You Gotta Know

“Lets kick off the week by talking about why we are here, in the diabetes blog space. What is the most important diabetes awareness message to you? Why is that message important for you, and what are you trying to accomplish by sharing it on your blog?”

The above quote is directly from the topic post for today -the first day of Diabetes Blog Week 2016. Bitter-Sweet Diabetes blog hosts a Diabetes Blog Week event every year. This is my second year participating and I must say I really enjoy it.

If you read my About Me section you’ll see that I say that Stephen King says to “Write what you know”. I know diabetes, so I write about it. I know what it’s like to live with type 1; the emotional, psychological, and physical toll it takes on the diabetic and those close to them. I don’t just live as a type 1, I’ve also lost 4 other family members way too young to the ultimate evil of this disease. I have found that talking about it, writing about it has helped me to put it into perspective and helped me to better deal with the bad things it brings. Also, by writing my blog, I hope to reach those diabetics out there that struggle like I have and still am. We are not alone, we can do this!

“What is the most important diabetes awareness message to you?” Geez, there is so much people don’t understand about diabetes. I often feel like I am always repeating the same information over and over…and to the same people! I could go with the staples like ‘type 1 and type 2 are not the same thing!’, ‘diabetes is not caused by lifestyle!’, or ‘insulin is not a cure!’, or even ‘yes, I can eat sugar (it’s just not good for me)!’. But I think in the end I’ll go with one I’ve been fuming about for months now….

I have read several stories in the news this past year about young children who got sick, were taken to the doctor or ER, were diagnosed with the flu or whatnot and sent home and then died…from type 1 diabetes.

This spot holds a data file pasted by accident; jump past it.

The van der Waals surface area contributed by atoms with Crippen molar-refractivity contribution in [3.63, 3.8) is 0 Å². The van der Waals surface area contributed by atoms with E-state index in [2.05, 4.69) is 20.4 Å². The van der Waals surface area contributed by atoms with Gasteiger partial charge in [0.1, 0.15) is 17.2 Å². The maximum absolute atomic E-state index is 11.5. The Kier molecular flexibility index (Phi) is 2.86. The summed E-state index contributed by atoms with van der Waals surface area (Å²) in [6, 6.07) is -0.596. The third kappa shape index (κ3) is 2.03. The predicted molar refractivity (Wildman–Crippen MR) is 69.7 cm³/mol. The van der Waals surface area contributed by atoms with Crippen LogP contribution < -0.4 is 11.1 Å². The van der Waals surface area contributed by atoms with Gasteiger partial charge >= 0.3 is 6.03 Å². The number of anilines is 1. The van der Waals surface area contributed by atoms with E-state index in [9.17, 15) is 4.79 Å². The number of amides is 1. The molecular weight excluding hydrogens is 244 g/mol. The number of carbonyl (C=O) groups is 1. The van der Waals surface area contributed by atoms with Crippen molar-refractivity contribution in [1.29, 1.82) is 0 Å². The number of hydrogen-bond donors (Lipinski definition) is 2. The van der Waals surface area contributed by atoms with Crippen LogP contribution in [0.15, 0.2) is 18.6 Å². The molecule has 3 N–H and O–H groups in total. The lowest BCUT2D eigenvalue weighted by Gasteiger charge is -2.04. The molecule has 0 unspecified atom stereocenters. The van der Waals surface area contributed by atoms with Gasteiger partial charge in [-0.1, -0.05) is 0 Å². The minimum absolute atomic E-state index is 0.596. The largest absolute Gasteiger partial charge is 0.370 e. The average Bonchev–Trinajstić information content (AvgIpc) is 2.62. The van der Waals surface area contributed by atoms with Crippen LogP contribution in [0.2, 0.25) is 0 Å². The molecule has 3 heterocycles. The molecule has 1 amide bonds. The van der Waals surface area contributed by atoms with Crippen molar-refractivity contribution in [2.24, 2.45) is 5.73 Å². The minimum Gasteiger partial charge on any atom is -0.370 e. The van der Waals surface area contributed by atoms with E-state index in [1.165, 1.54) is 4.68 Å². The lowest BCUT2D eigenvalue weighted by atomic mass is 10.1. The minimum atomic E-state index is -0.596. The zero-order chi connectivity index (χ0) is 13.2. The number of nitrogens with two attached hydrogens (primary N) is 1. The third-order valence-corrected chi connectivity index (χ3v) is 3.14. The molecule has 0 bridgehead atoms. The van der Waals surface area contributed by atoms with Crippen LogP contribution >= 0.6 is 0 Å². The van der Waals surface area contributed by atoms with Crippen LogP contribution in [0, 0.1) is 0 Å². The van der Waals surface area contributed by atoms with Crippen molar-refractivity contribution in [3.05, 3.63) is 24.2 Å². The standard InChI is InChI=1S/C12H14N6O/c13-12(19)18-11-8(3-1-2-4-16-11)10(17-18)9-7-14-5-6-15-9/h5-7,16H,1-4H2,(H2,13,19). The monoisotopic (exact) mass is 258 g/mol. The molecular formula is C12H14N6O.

These children’s lives could have been saved with just one tiny little prick of the finger. It should be standard practice for doctors to check blood glucose level when children show symptoms of the stomach flu, dehydration, etc.

My point here is that the most important diabetes awareness message is to KNOW THE SIGNS AND SYMPTOMS.

Early signs and symptoms:

  • excessive thirst
  • lethargy/ fatigue
  • sudden weightloss
  • increased hunger/appetite
  • blurry vision
  • frequent urination
  • itchy skin

Emergency symptoms (DKA):

Same as above, plus

  • Nausea and vomiting
  • Fruity smell on the breath (acetone)
  • stomach ache
  • shortness of breath
  • confusion
  • loss of consciousness

Knowing these symptoms is immensely important for EVERYONE because absolutely no one is immune to diabetes, it can strike anyone at any time and if it is not caught early enough it will result in death.




8 thoughts on “You Gotta Know”

  1. My grandson was diagnosed just over a year ago thanks to his mom for paying attention to the symptoms. In his case he was going to the bathroom excessively (and getting in trouble at school for doing so), he had bad breath, was sweaty and thirsty all the time, and had crazy mood swings.
    A year later things are much better other than the springboard on his emotions. One moment he’s the happy child he used to be, and the next he’s angry or crying because he’s going high. I worry his teachers, and even more, his friends, won’t pick up on this and school will become a place he hates, which sucks. Everything about this sucks. I’m sorry for every child who has to live with this disease. {{hugs}}


  2. It is so sad to hear the stories where kids passed away from diabetes. You are so right-how hard is it to prick a finger!? I hope we don’t continue to hear these sad stories in the future 😦


  3. I also hope that someday everyone will know the symptoms so lives can be saved.

    I referred your blog to the TUDiabetes blog page for the week of May 16, 2016.


  4. Such an important message. My doctor failed to prick my finger in the surgery, too, sending me to the ER a few days later. Thanks for sharing!


  5. Even easier than pricking a finger has gotta be a urine test, I mean it’s not hard to get a sample from an undiagnosed diabetic. I too nearly died at the age of only 16 months despite frequent doctors visits in the week or two leading up to a hospital admission where they too failed to test my urine or my blood-until I was lapsing into a coma and my parents were told to rush me to the kids’ hospital across town.


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